Why is the ludicrous Santorum running Mitt Romney ragged?

He may be the most fanatical Christian contender ever, but at least he's not the blue-collar voter's worst enemy

Column LAST UPDATED AT 09:46 ON Thu 23 Feb 2012
Alexander Cockburn

RICK SANTORUM certainly comes on as the most fanatical Christian to run for the Republican nomination in the modern era. There's fierce competition for the title, not least from Pat Robertson, billionaire founder of the Christian Broadcasting Network who ran in 1988. Four years ago we had Mike Huckabee, the evangelist and former governor of Arkansas.
 
I wouldn't want to question either man's commitment to the Christian faith, but with Senator Santorum - a conservative Roman Catholic and member of Opus Dei - there's a truly manic edge to his religious pronouncements and activities. For example, Santorum doesn't believe in the right to privacy. Christian snoops can kick down the motel door, twitch aside the blankets and haul couples off for all manner of moral abominations.
 
Contraception in Santorum's opinion is "a license to do things in a sexual realm that is counter to how things are supposed to be". Pre-natal testing is also a no-no in Santorum's book.
 
In 2003 Santorum said he favoured having laws against polygamy, adultery, sodomy, and other actions "antithetical to a healthy, stable, traditional family". The possibility of bestiality in today's licentious times bothers him a lot. Not for him the possibility of abortion in cases of rape: "I believe and I think that the right approach is to accept this horribly created, in the sense of rape, but nevertheless, in a very broken way, a gift of human life, and accept what God is giving to you."
 
Santorum, who was two when the Sixties began, is like many cultural conservatives who believe everything went to hell when the love generation came of age: "Woodstock is the great American orgy. This is who the Democratic Party has become. They have become the party of Woodstock. They prey upon our most basic primal lusts, and that's sex. And the whole abortion culture, it's not about life. It's about sexual freedom. That's what it's about. Homosexuality. It's about sexual freedom."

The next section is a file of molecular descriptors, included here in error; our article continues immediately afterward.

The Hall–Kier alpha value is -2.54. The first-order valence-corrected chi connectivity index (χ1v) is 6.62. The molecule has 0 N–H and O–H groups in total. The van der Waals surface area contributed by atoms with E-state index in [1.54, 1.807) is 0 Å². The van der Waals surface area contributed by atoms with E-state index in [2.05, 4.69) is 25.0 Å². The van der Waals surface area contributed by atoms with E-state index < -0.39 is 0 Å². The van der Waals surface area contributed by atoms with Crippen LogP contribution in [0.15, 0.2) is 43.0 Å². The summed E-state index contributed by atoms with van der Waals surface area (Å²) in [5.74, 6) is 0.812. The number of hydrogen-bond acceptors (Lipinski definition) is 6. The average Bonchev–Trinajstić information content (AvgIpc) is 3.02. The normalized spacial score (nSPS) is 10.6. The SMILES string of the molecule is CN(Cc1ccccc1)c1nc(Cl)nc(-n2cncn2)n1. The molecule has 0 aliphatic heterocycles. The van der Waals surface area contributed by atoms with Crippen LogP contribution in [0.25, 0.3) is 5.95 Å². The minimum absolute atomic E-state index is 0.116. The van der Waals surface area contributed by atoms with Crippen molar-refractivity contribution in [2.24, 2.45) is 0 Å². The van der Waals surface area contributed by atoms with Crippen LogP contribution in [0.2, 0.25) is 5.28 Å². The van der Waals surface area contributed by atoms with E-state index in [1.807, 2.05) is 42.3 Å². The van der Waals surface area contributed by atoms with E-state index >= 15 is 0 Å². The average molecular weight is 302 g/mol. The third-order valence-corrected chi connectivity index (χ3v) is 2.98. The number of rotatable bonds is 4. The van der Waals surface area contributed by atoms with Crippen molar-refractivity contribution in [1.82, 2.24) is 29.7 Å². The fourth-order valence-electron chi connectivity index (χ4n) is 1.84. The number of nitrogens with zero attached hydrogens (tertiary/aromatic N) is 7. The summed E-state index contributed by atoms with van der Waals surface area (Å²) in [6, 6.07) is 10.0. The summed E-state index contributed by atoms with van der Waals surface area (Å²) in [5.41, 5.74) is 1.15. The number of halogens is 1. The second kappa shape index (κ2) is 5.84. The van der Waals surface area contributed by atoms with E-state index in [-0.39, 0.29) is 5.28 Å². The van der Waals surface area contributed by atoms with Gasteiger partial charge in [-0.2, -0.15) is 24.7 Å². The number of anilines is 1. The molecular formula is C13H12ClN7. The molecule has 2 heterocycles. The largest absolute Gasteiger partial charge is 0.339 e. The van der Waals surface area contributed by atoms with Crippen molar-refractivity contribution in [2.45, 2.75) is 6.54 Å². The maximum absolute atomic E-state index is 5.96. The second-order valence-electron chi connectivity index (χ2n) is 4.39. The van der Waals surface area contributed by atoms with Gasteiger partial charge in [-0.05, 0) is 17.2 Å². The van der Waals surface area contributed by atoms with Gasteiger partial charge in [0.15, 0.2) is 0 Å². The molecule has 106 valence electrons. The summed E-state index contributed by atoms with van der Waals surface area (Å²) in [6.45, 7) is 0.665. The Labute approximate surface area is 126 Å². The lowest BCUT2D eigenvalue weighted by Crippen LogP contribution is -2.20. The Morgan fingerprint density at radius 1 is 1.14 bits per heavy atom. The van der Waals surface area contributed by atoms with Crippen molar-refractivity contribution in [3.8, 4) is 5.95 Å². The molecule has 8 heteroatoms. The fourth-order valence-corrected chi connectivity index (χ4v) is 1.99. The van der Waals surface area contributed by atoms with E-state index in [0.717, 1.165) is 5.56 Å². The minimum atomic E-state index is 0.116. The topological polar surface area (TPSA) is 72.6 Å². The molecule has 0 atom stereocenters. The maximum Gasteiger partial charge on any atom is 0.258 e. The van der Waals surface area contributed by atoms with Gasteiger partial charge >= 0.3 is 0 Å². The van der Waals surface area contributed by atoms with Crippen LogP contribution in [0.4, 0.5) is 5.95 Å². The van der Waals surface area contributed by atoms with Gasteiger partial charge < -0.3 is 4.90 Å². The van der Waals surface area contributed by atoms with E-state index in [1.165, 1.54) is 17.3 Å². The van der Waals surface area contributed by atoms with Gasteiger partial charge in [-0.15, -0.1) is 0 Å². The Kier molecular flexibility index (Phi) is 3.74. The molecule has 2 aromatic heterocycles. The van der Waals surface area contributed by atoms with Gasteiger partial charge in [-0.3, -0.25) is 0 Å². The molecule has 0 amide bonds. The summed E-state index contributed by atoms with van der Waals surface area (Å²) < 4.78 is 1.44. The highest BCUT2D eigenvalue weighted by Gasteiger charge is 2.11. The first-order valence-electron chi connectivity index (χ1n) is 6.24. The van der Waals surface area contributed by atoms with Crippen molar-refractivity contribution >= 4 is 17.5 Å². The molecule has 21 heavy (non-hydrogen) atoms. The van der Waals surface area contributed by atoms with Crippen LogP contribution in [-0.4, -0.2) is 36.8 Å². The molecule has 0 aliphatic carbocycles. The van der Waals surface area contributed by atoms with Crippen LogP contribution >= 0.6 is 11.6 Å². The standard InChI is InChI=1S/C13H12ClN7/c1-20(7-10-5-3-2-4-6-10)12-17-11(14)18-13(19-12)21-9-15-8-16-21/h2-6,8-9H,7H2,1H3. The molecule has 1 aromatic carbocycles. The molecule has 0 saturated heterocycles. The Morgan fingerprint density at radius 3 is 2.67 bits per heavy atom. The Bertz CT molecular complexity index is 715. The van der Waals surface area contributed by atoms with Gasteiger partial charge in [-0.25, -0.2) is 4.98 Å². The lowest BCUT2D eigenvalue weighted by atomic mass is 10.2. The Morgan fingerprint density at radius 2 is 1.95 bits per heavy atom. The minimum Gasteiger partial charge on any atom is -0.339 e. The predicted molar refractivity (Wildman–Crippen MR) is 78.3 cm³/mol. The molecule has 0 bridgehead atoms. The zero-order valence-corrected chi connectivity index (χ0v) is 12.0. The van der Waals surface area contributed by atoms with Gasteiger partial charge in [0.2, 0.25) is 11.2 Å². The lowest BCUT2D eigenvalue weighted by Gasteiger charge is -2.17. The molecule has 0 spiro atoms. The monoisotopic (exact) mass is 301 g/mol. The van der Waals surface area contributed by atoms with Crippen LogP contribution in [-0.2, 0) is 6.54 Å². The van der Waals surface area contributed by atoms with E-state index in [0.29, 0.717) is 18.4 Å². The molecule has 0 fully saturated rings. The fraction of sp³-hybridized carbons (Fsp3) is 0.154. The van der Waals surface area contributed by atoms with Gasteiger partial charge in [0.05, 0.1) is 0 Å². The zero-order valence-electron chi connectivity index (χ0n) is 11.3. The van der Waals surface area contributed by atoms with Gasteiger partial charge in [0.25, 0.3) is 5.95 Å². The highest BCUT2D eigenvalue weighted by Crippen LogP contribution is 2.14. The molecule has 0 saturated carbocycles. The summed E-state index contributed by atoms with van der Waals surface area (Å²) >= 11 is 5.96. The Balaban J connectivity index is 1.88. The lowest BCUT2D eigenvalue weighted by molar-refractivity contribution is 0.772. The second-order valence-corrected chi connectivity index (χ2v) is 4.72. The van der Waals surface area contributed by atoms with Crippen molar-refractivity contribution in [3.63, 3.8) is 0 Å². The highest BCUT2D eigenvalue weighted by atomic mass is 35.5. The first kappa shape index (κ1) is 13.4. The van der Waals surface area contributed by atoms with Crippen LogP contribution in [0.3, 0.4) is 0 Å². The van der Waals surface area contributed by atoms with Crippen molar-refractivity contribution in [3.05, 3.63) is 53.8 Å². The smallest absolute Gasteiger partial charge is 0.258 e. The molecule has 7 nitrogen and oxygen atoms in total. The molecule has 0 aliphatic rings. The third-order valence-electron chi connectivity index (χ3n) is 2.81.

In 2008 he gave a speech in which he ventured that "Satan has his sights on the United States of America. Satan is attacking the great institutions of America, using those great vices of pride, vanity and sensuality as the root to attack all of the strong plants that have so deeply rooted in the American tradition."
 
In his more expansive moments, Santorum traces Satan's hoofprint back to the Enlightenment and the French Revolution. Just the other day he told an audience: "They are taking faith and crushing it. Why? Why? When you marginalise faith in America, when you remove the pillar of God-given rights, then what's left is the French Revolution.

"What's left are no unalienable rights, what's left is a government that will tell you who you are, what you'll do and when you'll do it. What's left in France became the guillotine. Ladies and gentlemen, we're a long way from that, but if we do follow the path of President Obama and his overt hostility to faith in America, then we are headed down that road."

The whole diatribe is ludicrous, not least because it was the revolution that promulgated the Declaration of the Rights of Man and of the Citizen, which defines a single set of individual and collective rights for all men.
 
Why is a guy like this currently running neck-and-neck with Mitt Romney for the Republican nomination? The usual maps drawn by political experts stipulate that at some point in the prolonged nomination battle the candidate has to shed the extremism that got him traction in the early primaries and reach out to the "independents" without whose support no presidential bid can succeed.

There's zero sign that Santorum is of any disposition to do this. So why does he turn out to be the last man standing in the path of the Mormon billionaire Mitt Romney in the battle for the nomination?
 
Because he's not Mitt Romney.

Candidates, now long forgotten, like Herman Cain, or still vaguely remembered like the fading Newt Gingrich, fared well with this simple asset. Blue-collar Americans in the old industrial states don't care for Romney, who began life as a rich kid and then became a lot richer by buying up businesses, putting them on a "sound footing" (fire half the work force), selling them and moving on.